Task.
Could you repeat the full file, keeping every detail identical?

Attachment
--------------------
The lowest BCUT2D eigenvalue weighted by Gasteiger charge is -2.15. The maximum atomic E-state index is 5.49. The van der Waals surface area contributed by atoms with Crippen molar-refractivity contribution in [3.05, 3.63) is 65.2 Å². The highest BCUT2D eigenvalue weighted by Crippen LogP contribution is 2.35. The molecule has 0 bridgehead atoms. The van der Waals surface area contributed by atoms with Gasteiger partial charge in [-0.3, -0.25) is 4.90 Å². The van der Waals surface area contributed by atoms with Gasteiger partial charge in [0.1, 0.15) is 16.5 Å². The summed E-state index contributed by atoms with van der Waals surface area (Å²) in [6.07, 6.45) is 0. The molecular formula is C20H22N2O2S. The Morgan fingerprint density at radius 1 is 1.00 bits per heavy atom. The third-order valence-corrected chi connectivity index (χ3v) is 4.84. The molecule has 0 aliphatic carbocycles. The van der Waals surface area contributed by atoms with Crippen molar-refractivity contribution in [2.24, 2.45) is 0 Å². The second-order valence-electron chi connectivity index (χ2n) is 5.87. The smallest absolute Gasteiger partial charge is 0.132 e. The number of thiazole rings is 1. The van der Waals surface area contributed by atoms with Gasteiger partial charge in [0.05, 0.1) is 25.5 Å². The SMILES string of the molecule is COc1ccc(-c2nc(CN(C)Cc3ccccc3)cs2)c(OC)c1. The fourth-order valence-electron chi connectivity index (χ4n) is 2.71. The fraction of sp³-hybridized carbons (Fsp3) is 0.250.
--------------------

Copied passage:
The lowest BCUT2D eigenvalue weighted by Gasteiger charge is -2.15. The maximum atomic E-state index is 5.49. The van der Waals surface area contributed by atoms with Crippen molar-refractivity contribution in [3.05, 3.63) is 65.2 Å². The highest BCUT2D eigenvalue weighted by Crippen LogP contribution is 2.35. The molecule has 0 bridgehead atoms. The van der Waals surface area contributed by atoms with Gasteiger partial charge in [-0.3, -0.25) is 4.90 Å². The van der Waals surface area contributed by atoms with Gasteiger partial charge in [0.1, 0.15) is 16.5 Å². The summed E-state index contributed by atoms with van der Waals surface area (Å²) in [6.07, 6.45) is 0. The molecular formula is C20H22N2O2S. The Morgan fingerprint density at radius 1 is 1.00 bits per heavy atom. The third-order valence-corrected chi connectivity index (χ3v) is 4.84. The molecule has 0 aliphatic carbocycles. The van der Waals surface area contributed by atoms with Crippen molar-refractivity contribution in [2.24, 2.45) is 0 Å². The second-order valence-electron chi connectivity index (χ2n) is 5.87. The smallest absolute Gasteiger partial charge is 0.132 e. The number of thiazole rings is 1. The van der Waals surface area contributed by atoms with Gasteiger partial charge in [0.05, 0.1) is 25.5 Å². The SMILES string of the molecule is COc1ccc(-c2nc(CN(C)Cc3ccccc3)cs2)c(OC)c1. The fourth-order valence-electron chi connectivity index (χ4n) is 2.71. The fraction of sp³-hybridized carbons (Fsp3) is 0.250.